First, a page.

Learning and Teaching for Teachers and Parents

A careful analysis of the child should be undertaken. Observe very closely and record any possible areas of concern.

The analysis should include:

Attention Span (short)

A child with Hydrocephalus may present with difficulties with attention e.g. may become restless and easily distracted. This can be attributed to a number of different reasons such as difficulties in other areas of learning e.g. visual perception, memory, motivation etc

Short-term Memory

Child may appear forgetful and misses the point of questions and explanations. There may be difficulty in remembering instructions. Visual memory difficulties hinder copying from the blackboard successfully.

Visual Perception

A child may Hydrocephalus may present with difficulties in visual-motor skills and visual spatial awareness.


The child may require a verbal prompt or stimulus to get started. Other innate difficulties e.g. poor hand function, short-term memory, poor hand-eye coordination, and poor eye-scanning ability may prevent successful achievement of tasks.

Ability to Generalise

Difficulties in reasoning, affects a child’s ability to form concepts and generalise. The child may be unable to use knowledge gained in one area and transfer it to another area e.g. translating mathematical concepts to concrete examples. A child with specific difficulties in sensory or motor organisation will display poor reasoning ability.


Due to Hydrocephalus, the brain can have difficulty processing information quickly, efficiently and in sequence. A child may have a difficulty in remembering a sequence of tasks; a number of instructions e.g. Get your pen and copy book out, turn to page 5 and count how many dogs there are on the page. The child may have difficulty in making prompt decisions. Comprehension may be poor due the child’s inability to sequence what is said correctly.

Concept of Time & Speed

Words like “yesterday”, “tomorrow” or “hurry up” may hold no meaning to a child with Hydrocephalus. Because of this lack of understanding children may require more time to complete tasks and tests. For further information click here (PDF)

Hand Skills

Children with Hydrocephalus may display poor manual dexterity and immature arm movements. As a result more practice and teaching will be required as hand function does not improve with age and will require assiduous teaching.

Hand-Eye Coordination

Unlike their peers a child with Hydrocephalus may present with underdeveloped and underperformance in relation to pencil and paper tracing tasks, free-hand drawing and copying from the blackboard. Their work may resemble that of a considerably younger child and will benefit from focused training in this area.


Children with Hydrocephalus may have difficulty in acquiring good writing skills, this may be due to visuo-motor, visuo-perception and visuo-spatial difficulties such as wiring become a tedious task. Because of difficulties in making spatial judgements, letters may be too widely or narrowly placed in relation to each other. Letters may be badly formed, sometimes reversed. Spacing and size of words and letters are uneven and writing may be badly aligned. As such, a considerable amount of practice in letter formation will be required. Discourage “pattern copying” when teaching writing skills as transferring this skill to regular writing will hold its own difficulties particular if the child has difficulty in, their ability to generalise and with visual perception. As a number of children with Hydrocephalus are left-handed they may require a lot more guidance and support when learning to write. In order to help a child with poor handwriting, identify the underlying reason for the difficulty:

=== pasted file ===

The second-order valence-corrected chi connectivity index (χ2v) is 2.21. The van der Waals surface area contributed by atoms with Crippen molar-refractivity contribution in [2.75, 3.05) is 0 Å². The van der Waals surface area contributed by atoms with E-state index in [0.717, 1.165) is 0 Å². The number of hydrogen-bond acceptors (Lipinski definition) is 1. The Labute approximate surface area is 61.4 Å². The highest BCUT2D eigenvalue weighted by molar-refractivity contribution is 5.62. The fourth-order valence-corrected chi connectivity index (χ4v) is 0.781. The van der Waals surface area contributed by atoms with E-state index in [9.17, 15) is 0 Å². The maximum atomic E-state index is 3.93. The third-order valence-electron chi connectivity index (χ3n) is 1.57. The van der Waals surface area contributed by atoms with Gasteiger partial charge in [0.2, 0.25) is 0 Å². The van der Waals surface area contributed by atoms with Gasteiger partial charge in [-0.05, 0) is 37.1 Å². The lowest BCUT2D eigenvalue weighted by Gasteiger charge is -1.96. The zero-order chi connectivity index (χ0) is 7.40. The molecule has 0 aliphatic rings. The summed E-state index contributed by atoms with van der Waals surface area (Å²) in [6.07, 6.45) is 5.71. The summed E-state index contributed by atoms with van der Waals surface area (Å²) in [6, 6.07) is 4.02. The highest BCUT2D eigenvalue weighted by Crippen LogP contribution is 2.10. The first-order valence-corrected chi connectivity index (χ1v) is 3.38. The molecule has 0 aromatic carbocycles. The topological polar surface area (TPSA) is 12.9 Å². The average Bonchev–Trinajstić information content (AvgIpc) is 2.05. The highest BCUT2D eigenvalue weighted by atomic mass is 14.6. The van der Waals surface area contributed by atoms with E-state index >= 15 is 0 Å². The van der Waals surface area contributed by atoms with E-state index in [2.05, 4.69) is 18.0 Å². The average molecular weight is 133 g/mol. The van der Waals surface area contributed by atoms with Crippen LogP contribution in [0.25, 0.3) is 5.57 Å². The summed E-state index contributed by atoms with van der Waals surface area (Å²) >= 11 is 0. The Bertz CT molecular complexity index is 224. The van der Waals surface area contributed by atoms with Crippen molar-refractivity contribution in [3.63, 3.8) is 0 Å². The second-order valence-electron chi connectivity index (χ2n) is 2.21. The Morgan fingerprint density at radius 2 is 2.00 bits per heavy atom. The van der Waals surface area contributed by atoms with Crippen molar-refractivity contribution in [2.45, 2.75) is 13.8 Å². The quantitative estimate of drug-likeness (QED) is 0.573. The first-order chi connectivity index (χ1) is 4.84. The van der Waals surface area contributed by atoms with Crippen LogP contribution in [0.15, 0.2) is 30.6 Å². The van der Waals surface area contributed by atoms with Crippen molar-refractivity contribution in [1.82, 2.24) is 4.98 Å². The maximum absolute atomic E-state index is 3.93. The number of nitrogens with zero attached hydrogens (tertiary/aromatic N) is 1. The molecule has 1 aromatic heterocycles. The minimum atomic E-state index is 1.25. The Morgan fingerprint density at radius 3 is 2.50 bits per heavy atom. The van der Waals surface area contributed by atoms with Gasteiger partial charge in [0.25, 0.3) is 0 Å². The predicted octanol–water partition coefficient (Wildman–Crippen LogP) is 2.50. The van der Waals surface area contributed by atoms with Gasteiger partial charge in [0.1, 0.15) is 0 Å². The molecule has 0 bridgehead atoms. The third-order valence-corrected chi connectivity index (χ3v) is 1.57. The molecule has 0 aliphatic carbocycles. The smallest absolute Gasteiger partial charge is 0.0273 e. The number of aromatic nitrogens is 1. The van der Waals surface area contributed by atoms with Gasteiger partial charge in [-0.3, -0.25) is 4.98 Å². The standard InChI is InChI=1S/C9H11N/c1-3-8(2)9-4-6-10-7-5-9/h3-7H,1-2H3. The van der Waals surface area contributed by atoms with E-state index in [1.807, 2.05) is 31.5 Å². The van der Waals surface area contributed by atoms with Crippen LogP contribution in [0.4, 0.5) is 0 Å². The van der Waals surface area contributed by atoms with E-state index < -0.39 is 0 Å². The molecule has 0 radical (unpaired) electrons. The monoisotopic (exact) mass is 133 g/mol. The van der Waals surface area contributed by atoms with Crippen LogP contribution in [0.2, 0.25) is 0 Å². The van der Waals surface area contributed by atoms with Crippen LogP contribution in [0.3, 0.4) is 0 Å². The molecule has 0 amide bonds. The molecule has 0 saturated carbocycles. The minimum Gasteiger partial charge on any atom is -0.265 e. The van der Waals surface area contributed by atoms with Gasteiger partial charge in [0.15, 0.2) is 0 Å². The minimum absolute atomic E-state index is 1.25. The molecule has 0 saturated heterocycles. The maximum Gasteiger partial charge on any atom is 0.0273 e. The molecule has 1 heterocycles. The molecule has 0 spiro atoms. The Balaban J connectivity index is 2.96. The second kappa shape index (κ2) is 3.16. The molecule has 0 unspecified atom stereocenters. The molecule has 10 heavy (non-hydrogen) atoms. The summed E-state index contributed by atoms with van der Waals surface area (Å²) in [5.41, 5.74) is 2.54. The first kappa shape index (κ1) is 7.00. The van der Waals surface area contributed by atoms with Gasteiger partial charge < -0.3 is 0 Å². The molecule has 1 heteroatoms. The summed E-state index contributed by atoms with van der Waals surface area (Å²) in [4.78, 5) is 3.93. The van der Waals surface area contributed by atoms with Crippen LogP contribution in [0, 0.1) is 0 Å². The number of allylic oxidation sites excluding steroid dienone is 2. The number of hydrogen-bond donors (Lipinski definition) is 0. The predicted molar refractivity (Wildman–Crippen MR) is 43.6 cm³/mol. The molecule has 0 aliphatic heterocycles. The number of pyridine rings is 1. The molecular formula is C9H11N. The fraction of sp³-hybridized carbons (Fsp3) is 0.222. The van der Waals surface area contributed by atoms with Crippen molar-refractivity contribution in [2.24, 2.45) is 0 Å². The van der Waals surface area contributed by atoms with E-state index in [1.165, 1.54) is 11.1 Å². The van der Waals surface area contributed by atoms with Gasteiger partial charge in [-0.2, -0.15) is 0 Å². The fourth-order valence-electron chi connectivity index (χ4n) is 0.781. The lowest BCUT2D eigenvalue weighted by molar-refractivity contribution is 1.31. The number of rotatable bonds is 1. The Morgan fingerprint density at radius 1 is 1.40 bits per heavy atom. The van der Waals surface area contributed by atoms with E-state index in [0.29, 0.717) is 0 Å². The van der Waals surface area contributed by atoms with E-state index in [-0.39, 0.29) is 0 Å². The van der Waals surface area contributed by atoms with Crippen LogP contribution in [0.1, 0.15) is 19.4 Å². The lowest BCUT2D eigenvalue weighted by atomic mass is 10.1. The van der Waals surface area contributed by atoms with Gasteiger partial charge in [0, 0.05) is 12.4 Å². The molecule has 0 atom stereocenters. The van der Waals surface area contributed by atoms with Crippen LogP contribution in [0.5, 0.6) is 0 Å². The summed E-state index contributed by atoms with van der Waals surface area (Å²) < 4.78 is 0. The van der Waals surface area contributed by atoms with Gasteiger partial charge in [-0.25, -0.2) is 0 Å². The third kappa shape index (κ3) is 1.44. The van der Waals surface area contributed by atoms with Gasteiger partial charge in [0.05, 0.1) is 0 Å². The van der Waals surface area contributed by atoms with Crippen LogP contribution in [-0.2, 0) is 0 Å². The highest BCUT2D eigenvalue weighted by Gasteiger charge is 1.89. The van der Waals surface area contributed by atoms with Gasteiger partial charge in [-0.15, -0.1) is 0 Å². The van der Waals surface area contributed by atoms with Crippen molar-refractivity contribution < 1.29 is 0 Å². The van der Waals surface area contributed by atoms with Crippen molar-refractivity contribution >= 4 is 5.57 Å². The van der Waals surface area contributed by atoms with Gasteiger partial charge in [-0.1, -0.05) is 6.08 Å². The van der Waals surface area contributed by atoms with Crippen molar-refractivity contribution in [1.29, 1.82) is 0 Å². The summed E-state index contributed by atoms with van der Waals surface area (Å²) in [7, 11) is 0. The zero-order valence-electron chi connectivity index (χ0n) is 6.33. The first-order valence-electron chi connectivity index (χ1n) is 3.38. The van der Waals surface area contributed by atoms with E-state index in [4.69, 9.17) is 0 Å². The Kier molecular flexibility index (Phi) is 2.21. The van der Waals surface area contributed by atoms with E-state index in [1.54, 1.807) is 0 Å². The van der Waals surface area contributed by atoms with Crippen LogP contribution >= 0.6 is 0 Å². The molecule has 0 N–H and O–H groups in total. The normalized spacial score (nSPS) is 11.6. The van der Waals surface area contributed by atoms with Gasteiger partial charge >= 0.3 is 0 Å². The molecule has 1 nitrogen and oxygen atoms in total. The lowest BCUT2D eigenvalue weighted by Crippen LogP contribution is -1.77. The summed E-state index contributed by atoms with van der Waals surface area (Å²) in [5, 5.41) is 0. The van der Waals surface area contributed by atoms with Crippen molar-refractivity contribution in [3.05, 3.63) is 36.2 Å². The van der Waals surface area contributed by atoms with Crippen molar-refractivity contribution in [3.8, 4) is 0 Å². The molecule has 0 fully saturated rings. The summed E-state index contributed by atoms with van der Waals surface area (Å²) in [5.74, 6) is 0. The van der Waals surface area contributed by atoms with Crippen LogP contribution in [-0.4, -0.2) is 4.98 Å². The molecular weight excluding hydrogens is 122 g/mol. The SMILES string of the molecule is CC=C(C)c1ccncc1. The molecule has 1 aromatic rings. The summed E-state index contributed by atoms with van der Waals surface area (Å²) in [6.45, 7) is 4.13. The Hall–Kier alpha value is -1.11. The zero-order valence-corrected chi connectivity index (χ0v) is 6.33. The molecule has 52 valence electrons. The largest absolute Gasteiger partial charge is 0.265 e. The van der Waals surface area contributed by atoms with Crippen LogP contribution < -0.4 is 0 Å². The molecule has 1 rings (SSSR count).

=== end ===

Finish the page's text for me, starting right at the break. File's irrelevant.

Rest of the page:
(a) hand function (b) visual perception (c) poor memory, sense direction or sequencing (d) concentration.

Number Work

Children with Hydrocephalus can present with exceptional skills in certain aspects of number work and poor in other areas. Poor visuo-spatial ability can make it harder for them to arrange the figures in the appropriate columns or they may have difficulty in setting out written sums. Their ability may be affected by:

(a) visual perceptual difficulties (b) left to right discrimination (c) frequent hospitalisation (d) poor attention span (e) poor eye-scanning and (f) poor memory organisation (difficulty in identifying the correct digit on which to carry out computations).

Progress in number work may also be hampered by reading and writing skills. It is important to identify the areas affected quickly so that appropriate preventative or remedial action can be taken.

Further Strategies to help with Classroom Learning

Early identification is the most important tool for overcoming learning disabilities. In the best-case scenario, the child with Hydrocephalus will have undergone comprehensive evaluation by an experienced neuropsychologist, preferably in the preschool years. In reality, however, many children receive only adequate to insufficient evaluation from a tester who is not experienced with Hydrocephalus or with the more complex issues involved.

Task analysis—breaking an activity into smaller, achievable steps—is an excellent strategy. Using strengths (especially verbal) and allowing alternate means of expression (such as a tape-recorder or a computer) can be very helpful. Motivation is also key.

Teachers and Parents can:

  • Be sure to have the child’s attention before telling or showing him or her something.
  • Give short assignments that can be done successfully.
  • Use schedules and lists wherever possible.
  • Provide an extra set of books for use at home.
  • Allow verbal reporting as an acceptable alternative to writing.